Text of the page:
Ruby slipper-wearing Judy Garland was one of the most beloved actresses of Hollywood's golden era. While her sudden passing was unfortunate, her exuberant voice lives on in a legacy of classics and musicals still enjoyed by many today. Find out more on this edition of Fast Facts.
Born Frances Ethel Gumm in Grand Rapids, Michigan, USA on June 10, 1922
Started singing with her two sisters, Mary Jane and Dorothy Virginia, as part of the Gumm Sisters
Starred in the classic “The Wizard of Oz” (1939) and was paid $500 for the project
Originally sang “Over The Rainbow” from the aforementioned film, which claimed the #1 spot in The American Film Institute’s list of “The 100 Years of The Greatest Songs”
Was considered an icon in the gay community in the 1950s and 1960s
Married five times and had three children, including singer-actress Liza Minnelli
Suffered from nervous breakdowns, attempted suicide and developed alcohol problems
Bounced back in 1954, starring in the musical remake of “A Star Is Born” wherein she was paid $100,000 plus 50% of profits for the film
Aired one season of “The Judy Garland Show" in 1963
Passed away on June 22, 1969 from a barbiturate overdose during her concert in Chelsea, London. She was 47.
“In the silence of night I have often wished for just a few words of love from one man, rather than the applause of thousands of people.”
“I wanted to believe and I tried my damndest to believe in the rainbow that I tried to get over and couldn’t. So what? Lots of people can’t…”
“When you have lived the life I’ve lived, when you’ve loved and suffered, and been madly happy and desperately sad — well, that’s when you realize you’ll never be able to set it all down. Maybe you’d rather die first.”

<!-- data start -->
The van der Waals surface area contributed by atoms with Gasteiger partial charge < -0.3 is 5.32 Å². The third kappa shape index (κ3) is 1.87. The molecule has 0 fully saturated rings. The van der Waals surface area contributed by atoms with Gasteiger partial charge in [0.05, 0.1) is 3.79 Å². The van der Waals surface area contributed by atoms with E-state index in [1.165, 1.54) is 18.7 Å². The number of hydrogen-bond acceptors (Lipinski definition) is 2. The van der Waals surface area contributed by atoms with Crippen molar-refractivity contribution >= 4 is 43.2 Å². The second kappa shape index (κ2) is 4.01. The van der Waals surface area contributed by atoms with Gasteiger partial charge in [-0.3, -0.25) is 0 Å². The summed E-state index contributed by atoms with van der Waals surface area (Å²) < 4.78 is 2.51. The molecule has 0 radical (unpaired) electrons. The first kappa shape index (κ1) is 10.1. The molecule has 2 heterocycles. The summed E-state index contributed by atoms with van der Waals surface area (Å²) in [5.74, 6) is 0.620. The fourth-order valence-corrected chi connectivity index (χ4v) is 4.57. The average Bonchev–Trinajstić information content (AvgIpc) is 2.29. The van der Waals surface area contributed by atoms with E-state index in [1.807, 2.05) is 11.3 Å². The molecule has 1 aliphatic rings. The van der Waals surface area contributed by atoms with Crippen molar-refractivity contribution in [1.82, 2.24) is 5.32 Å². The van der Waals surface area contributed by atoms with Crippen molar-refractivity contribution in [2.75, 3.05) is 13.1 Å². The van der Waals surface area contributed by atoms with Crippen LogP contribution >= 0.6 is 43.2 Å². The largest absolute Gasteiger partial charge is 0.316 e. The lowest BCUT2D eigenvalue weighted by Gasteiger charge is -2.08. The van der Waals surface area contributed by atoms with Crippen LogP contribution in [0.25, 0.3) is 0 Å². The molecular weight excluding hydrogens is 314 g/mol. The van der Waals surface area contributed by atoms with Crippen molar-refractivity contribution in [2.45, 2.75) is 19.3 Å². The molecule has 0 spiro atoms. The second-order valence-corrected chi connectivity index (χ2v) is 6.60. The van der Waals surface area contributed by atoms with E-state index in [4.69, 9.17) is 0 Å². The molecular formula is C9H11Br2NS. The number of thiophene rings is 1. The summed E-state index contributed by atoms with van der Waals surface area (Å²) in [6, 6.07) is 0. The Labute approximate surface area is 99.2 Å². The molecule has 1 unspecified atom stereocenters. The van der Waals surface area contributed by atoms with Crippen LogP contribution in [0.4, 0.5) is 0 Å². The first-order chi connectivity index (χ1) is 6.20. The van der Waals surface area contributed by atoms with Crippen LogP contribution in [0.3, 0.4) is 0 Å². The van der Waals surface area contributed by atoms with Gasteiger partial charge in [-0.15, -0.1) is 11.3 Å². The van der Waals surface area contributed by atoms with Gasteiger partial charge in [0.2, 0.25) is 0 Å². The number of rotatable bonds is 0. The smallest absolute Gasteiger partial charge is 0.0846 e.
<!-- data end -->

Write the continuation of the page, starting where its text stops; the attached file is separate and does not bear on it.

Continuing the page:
The brand new Lomo'Instant Boston Edition hit the shelves around the world this week. In an attempt to celebrate the home of the ol' bean and the cod, we ventured out in search of some classic Boston flair. While we couldn't find a baseball match or a proper clam chowder, we did have a blast chasing red brick walls and spicing up our photo shooting with some iconic American flavors!
The spying globes on Teufelsberg are the not-so-secret insider tip for Berlin’s urban ruins and interesting freak show architecture. Even if you’re reluctant, one thing's for sure: the “Devil’s Mountain” is just plain awesome. The torn-up globe structures of the former military territory are just waiting to be conquered by lomographers… so what are you waiting for?
Marcus DeSieno is a Tampa-based photographer who specializes in merging early and modern photographic processes for his body of work. In this exclusive follow-up feature, DeSieno opens up about his process and gives a detailed walk through on his odd yet undeniably fascinating series, "Cosmos," which was previously featured here on the Lomography Magazine, and "Parasites."
Eric Marais is the founder of the portable dark-room experience, STENOFLEX. We recently had the chance to ask him some questions and he was kind enough to answer us! Read on to find out more about his company, his interest in photography and what's next for STENOFLEX!
Love medium format? This Belair baby will never fail you to satisfy your cravings for taking photographs in 120 format! Choose among the different variants of Belair cameras that will suit your tastes!
Fancy building a camera museum or, well, simply have hundreds of cameras at your disposal? You might want to take a look at this newest camera lot to show up on eBay, which includes 600 cameras by various makers and carries a "Buy It Now" price tag of $34,900.00.
The LomoChrome Purple is easily one of the coolest films to come out in a very long time. The amazing colors and vibe it gives each shot and its wide range of exposures make it a must-have and must-shoot film. Here are some cool ways to help you get the most out of your LCP.